AI 2041 combines fiction and nonfiction in a satisfyingly long and dense book that attempts to depict artificial intelligence (AI) two decades from now. The first component, by Chen Qiufan (Stanley Chan), consists of ten short stories in a genre termed “scientific fiction,” fusing fiction and popular science. After working at Baidu and Google, the author moved to writing sci-fi fulltime. His stories are interleaved with slightly technical afterwords written by Kai-Fu Lee, former head of China Google. The pandemic offered the authors a serendipitous opportunity to produce a collaborative book in record time and not have actual AI developments outstrip their prognostications.
I found the current state of AI outlined by Lee to be surprisingly robust, not shadowed by the three sellouts described in my review of Pelillo and Scantamburlo . Lee does not shy from accounts of dangers, threats, and risks, but he also emphasizes the causes for hope. He is at his best when he champions creativity, empathy, and collaboration. In particular, I recommend the technical half of chapter 8.
Chapter 5 has an important self-reference to the book on pages 181 and 182:
[T]he AI writer was deliberately appealing to her taste with every turn of phrase.
Flawlessness somehow made the stories far less exciting by depriving readers of challenges and surprises. To Aiko, these challenges and surprises were exactly what distinguished a good story from an ordinary one.
Chen skillfully manages the latter. Setting each story in a different country, Chen navigates cultures with ease and conviction, such as incorporating Fela Kuti, the pioneer of Afrobeat, into a story featuring deep fakes. The stories share a similar atmosphere, but the variation in characters and dilemmas forestalls boredom.
In view of multiple translators and editors, there is some surprising awkwardness in the book’s language. There are run-on sentences, acronyms before their embodiment, infelicitous word combinations (for example, “Primary enemy to the” on page 48). There are plot inconsistencies (In chapter 7, whose computer is doing what? In chapter 8, which girl is doing what?). Lee uses the word “externalities” several times. To me, an MIT math graduate who thereby escaped having to study Samuelson with Samuelson, the usage is vague. These are minor deficiencies, and overall the book is quite readable, entertaining, and elucidating--always avoiding technical jargon.
Some argue that the book should have included an evaluation of the use of AI, especially facial recognition (mentioned on page 26), in the surveillance of China’s population and in particular of Uyghurs. More details are given in Olcott . Kahn  includes interviews with the authors, and this topic was not mentioned. Chen assessed the dark and disquieting aspects of his stories as warmer than his previous work: “Compared to other stories I wrote before, this is the brightest thing I have ever written.” Lee defended his previous book, AI superpowers , as an analysis of business competition, not US-China political relations. On the current book, he suggested to Kahn that Americans might be more disturbed by the characters’ losses of autonomy and privacy than Asians, who tend to have more collectivist cultures according to Lee.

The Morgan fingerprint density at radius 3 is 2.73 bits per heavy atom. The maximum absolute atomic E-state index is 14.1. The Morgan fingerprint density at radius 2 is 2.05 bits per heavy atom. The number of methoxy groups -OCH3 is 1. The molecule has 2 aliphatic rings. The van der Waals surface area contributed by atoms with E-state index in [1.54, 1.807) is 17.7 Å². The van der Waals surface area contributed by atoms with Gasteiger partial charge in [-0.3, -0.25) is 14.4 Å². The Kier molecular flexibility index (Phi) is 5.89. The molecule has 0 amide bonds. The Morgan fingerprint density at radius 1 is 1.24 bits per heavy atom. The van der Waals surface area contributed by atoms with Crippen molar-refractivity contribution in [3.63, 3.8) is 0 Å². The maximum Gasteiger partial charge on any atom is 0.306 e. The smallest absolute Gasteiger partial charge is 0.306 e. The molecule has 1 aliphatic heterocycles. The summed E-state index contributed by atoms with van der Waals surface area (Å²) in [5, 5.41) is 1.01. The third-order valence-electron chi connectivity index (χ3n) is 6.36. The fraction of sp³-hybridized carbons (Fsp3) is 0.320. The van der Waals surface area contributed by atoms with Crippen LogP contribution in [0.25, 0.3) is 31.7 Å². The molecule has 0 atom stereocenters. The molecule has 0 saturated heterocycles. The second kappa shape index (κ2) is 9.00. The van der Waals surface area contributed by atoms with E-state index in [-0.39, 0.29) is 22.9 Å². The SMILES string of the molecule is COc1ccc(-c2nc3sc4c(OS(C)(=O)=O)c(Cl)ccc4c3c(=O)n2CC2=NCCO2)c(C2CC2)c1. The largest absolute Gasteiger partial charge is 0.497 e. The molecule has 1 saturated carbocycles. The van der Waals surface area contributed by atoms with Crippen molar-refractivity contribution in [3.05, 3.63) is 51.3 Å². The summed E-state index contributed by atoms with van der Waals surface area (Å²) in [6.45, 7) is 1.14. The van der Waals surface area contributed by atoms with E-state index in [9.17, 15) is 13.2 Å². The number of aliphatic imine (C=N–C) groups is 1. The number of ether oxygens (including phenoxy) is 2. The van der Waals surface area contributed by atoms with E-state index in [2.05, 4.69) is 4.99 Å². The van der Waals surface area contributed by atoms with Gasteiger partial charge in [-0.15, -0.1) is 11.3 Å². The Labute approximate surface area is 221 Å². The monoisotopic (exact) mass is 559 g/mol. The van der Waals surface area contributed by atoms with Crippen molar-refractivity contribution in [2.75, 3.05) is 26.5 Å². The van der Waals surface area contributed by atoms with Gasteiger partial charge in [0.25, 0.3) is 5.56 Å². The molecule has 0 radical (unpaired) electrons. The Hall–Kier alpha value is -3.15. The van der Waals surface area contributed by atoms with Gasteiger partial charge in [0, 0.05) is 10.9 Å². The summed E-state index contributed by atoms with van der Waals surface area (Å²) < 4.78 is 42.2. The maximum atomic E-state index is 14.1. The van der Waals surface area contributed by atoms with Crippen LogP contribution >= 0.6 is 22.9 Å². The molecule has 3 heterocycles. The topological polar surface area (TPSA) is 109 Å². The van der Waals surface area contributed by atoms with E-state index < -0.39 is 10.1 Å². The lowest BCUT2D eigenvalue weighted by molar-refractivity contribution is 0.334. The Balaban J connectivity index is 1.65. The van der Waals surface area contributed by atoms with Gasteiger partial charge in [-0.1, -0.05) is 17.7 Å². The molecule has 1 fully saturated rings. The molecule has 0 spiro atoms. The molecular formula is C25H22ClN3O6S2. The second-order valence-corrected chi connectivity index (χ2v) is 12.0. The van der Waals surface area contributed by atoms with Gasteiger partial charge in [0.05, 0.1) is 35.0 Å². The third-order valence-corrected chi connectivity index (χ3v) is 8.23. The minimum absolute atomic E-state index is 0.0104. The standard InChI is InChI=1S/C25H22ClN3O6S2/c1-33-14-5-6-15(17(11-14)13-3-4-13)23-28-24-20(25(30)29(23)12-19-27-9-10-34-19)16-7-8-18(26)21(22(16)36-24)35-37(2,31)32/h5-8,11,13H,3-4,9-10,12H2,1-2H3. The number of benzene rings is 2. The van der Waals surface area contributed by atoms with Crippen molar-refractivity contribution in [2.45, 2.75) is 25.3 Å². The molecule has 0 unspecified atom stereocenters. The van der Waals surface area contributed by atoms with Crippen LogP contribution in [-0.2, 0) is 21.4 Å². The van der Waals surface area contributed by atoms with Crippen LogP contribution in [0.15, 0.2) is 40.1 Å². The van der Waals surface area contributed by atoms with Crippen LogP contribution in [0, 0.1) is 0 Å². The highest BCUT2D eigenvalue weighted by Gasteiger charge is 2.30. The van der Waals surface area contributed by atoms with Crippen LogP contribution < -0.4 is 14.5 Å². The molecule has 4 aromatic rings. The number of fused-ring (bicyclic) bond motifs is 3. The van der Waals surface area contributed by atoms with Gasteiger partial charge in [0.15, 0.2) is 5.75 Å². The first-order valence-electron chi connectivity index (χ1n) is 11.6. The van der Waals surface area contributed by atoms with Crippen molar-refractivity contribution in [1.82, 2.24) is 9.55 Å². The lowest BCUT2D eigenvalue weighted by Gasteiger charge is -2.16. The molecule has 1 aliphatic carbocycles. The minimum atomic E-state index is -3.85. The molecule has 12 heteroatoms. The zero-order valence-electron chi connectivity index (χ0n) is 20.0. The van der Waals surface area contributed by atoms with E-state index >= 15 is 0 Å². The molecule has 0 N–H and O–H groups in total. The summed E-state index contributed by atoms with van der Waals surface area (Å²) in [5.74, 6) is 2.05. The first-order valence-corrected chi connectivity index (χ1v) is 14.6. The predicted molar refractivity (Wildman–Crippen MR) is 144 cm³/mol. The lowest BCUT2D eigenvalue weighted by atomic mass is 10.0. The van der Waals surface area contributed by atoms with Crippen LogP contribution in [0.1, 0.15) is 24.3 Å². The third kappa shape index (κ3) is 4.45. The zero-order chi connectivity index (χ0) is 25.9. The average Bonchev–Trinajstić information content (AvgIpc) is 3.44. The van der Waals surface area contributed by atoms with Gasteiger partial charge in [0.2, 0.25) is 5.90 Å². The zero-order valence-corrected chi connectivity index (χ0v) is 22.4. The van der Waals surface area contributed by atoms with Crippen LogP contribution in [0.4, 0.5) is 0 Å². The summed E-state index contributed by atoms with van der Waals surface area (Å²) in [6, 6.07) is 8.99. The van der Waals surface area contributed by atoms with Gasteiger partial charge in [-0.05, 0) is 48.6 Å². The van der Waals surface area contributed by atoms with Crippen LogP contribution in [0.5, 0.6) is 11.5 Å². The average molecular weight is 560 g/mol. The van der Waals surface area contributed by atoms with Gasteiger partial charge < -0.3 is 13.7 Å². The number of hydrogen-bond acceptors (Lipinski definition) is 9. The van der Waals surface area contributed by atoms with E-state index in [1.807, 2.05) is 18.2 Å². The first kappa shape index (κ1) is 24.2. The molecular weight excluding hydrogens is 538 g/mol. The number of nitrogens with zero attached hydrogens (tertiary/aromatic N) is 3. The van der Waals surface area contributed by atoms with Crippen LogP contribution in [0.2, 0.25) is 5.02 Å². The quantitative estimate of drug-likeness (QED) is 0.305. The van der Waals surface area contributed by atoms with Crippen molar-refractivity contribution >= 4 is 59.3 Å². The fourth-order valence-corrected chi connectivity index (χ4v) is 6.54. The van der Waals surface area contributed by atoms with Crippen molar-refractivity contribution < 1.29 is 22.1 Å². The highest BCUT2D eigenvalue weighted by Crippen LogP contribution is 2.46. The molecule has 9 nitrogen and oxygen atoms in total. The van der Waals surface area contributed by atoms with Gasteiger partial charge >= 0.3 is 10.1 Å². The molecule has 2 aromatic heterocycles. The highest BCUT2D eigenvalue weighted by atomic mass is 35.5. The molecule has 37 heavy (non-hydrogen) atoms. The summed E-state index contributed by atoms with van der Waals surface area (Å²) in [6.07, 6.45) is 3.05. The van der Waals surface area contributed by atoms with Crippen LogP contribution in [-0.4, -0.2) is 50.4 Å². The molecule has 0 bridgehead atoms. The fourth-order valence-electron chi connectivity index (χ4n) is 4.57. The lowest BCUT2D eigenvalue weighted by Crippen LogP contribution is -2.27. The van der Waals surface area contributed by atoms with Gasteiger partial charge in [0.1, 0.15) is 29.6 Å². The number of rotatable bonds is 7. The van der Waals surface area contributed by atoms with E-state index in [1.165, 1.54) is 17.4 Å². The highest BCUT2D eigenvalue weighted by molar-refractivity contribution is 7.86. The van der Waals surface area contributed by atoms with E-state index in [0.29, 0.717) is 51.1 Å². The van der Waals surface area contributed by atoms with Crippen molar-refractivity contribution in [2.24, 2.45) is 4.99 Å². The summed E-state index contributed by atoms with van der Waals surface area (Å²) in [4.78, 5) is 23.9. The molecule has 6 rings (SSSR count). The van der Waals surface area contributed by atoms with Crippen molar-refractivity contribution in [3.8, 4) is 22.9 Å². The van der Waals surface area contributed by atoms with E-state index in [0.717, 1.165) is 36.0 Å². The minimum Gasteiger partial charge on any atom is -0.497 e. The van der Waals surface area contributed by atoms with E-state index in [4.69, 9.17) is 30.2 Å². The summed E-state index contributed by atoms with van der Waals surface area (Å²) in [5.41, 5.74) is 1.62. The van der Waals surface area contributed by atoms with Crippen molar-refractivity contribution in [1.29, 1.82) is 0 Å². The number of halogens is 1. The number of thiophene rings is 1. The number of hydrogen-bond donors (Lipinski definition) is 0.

Kao  interviewed Lee, “who referred to the secret sauce of humans in the AI era as ‘warm skills.’ ... These include empathy, compassion, collaboration, a growth mindset, agility, trust building, and creativity among others--what some refer to as ‘21st century skills.’”
Lee’s signal attitude is optimism. For example, he states on page 118:
What’s important is that we develop useful applications suitable for AI and seek to find human-AI symbiosis, rather than obsess about whether or when deep learning
AI will become AGI [artificial general intelligence, like unto human]. I consider the obsession with AGI to be a narcissistic human tendency to view ourselves as the gold standard.
On the same page, Lee emphasizes the monumental impact AI will have on education, ending with the assertion that “this symbiotic and flexible new education model can dramatically improve accessibility of education and also help every student realize his or her potential in the age of AI.” They assert other dramatic changes will occur in work, entertainment, mentation, and relationships.
In the final chapter’s discussion of plenitude, the phenomenal amount of discarded food mentioned on page 429 reminds me of White Pony Express (https://www.whiteponyexpress.org), an organization that has rescued 20.4 million pounds of food in eight years.
I advise the reader to ignore a short book called Summary of AI 2041.
More reviews about this item: Amazon